The third aspect is that the whole "personal is political" area in self-determination, and therefore resisting the forms of violence at different levels, from what is experienced in the home, through to militarisation. The women need to make themselves self-reliant. Our strategy is now resisting any forms of violence, especially state violence, which is not very visible in the women's agenda currently.
We need a lot of organising, and there has to be a consolidation of women's movements and more political consciousness. Right now there is a kind of inclination towards service-oriented movements. That is needed, but that is not the war cry of the resistance movement.
Are the international institutions, including the UN and World Bank, helping or hindering by perpetuating exploitative structures through funding and institution building?
It's a huge problem in terms of getting the whole donor agenda aligned to the people's interests. The UN has been revamped, not because of the people's agenda but in favour of the northern countries and in favour of capital. If you look at UNIFEM, it was the women's rights entity in the United Nations and it had its own independent decision making and own quota of funding. Now it is subsumed into the UNDP, which means that it has become very small, therefore its voice has shrunk. In this revamping, the women's agenda is dropped. That's very worrying.
Secondly, we see the World Bank that says it is now more independent. It is developing, for example, microfinance programmes for women as an agenda that does not really empower women. Although they talk about self-reliance, despite what the women produce they remain in a cycle of poverty because the structured economy is not revamped. Microfinancing is a survival mechanism for women and that's what the World Bank is promoting. So you try and "survive". That's why they are promoting remittance as a tool of development. We try and "survive" as a foreigner in another country and send money back so that your country "survives". That's a growing area and that's what is worrying. Therefore, they are just promoting the neoliberal agenda, not liberating women.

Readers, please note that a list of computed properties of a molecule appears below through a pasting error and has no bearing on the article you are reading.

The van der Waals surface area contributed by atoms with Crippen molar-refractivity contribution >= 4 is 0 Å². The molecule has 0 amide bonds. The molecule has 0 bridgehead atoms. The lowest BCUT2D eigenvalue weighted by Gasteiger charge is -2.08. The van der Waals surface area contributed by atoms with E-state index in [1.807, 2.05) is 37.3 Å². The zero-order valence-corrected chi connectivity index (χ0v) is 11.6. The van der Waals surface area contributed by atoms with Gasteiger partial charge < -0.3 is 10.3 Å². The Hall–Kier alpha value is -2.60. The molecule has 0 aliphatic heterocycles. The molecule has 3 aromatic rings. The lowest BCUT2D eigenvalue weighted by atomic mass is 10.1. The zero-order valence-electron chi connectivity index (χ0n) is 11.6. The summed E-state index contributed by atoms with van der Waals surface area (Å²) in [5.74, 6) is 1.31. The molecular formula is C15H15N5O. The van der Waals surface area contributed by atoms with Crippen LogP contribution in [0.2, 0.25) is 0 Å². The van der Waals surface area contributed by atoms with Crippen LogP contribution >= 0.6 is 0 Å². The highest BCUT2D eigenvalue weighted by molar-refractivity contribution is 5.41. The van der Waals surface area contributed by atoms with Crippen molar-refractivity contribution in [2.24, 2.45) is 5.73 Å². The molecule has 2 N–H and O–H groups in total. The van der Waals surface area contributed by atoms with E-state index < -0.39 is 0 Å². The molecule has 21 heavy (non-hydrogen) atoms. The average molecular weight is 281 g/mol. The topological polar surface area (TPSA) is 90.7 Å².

What about other sectors like social entrepreneurs, policy makers or the media?
That is really very, very broad. For practical reasons, for certain levels of advocacy that we can go to, certain policy makers have been supportive of our alliance. Very often, the policy makers are the ones that are practising the neoliberal policy agenda and are an opposing party. It is becoming a very difficult area because it is a conflicting point of view. In West Bengal, where the Communist Party is in power, it is giving land to Tata industries, and people have been shot and forcibly removed from their land. That is an instance of how difficult it is to move forward when the state is a party to the aggression against the people.
Who are your best allies for change to happen?
The struggle is rooted in the community, so it's really the groups at the grassroots level that are our allies. And then, there are some NGOs that link up women in the community. Regional organisations that have the capacity to mobilise at the regional level to bring the various movements together and form alliances: the Pesticide Action Network Asia and the Pacific (PAN AP); Asia Pacific Forum on Women, Law and Development (APWLD), ARROW, CARAM Asia, these are groups that are seeing themselves as building alliances at all levels.
Could you share some examples of successful social reform for women's empowerment that can be replicated in the worst affected countries?